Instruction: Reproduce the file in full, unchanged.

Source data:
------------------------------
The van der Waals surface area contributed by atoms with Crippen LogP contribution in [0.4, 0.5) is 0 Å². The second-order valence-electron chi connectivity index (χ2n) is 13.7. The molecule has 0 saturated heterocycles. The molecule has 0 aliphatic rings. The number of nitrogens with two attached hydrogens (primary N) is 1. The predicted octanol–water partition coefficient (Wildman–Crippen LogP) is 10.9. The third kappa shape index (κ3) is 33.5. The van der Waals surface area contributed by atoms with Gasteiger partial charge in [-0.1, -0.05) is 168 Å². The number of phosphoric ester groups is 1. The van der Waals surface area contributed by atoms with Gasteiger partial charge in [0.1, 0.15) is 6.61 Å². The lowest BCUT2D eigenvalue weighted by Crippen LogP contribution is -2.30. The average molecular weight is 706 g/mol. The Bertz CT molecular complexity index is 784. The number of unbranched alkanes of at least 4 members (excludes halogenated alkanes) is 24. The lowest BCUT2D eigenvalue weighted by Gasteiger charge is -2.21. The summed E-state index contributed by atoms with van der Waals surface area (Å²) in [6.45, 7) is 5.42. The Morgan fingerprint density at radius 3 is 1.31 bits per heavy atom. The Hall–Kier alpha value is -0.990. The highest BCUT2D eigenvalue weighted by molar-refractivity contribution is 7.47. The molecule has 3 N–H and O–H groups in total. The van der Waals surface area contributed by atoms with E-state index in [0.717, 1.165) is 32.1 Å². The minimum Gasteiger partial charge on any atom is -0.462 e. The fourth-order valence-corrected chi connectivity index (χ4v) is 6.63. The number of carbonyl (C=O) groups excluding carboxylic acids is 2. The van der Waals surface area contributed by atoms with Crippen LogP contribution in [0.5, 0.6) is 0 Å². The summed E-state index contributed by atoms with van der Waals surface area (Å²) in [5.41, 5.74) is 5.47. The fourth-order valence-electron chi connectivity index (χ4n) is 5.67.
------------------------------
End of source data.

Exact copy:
The van der Waals surface area contributed by atoms with Crippen LogP contribution in [0.4, 0.5) is 0 Å². The second-order valence-electron chi connectivity index (χ2n) is 13.7. The molecule has 0 saturated heterocycles. The molecule has 0 aliphatic rings. The number of nitrogens with two attached hydrogens (primary N) is 1. The predicted octanol–water partition coefficient (Wildman–Crippen LogP) is 10.9. The third kappa shape index (κ3) is 33.5. The van der Waals surface area contributed by atoms with Gasteiger partial charge in [-0.1, -0.05) is 168 Å². The number of phosphoric ester groups is 1. The van der Waals surface area contributed by atoms with Gasteiger partial charge in [0.1, 0.15) is 6.61 Å². The lowest BCUT2D eigenvalue weighted by Crippen LogP contribution is -2.30. The average molecular weight is 706 g/mol. The Bertz CT molecular complexity index is 784. The number of unbranched alkanes of at least 4 members (excludes halogenated alkanes) is 24. The lowest BCUT2D eigenvalue weighted by Gasteiger charge is -2.21. The summed E-state index contributed by atoms with van der Waals surface area (Å²) in [6.45, 7) is 5.42. The Morgan fingerprint density at radius 3 is 1.31 bits per heavy atom. The Hall–Kier alpha value is -0.990. The highest BCUT2D eigenvalue weighted by molar-refractivity contribution is 7.47. The molecule has 3 N–H and O–H groups in total. The van der Waals surface area contributed by atoms with E-state index in [0.717, 1.165) is 32.1 Å². The minimum Gasteiger partial charge on any atom is -0.462 e. The fourth-order valence-corrected chi connectivity index (χ4v) is 6.63. The number of carbonyl (C=O) groups excluding carboxylic acids is 2. The van der Waals surface area contributed by atoms with Crippen LogP contribution in [0.5, 0.6) is 0 Å². The summed E-state index contributed by atoms with van der Waals surface area (Å²) in [5.41, 5.74) is 5.47. The fourth-order valence-electron chi connectivity index (χ4n) is 5.67.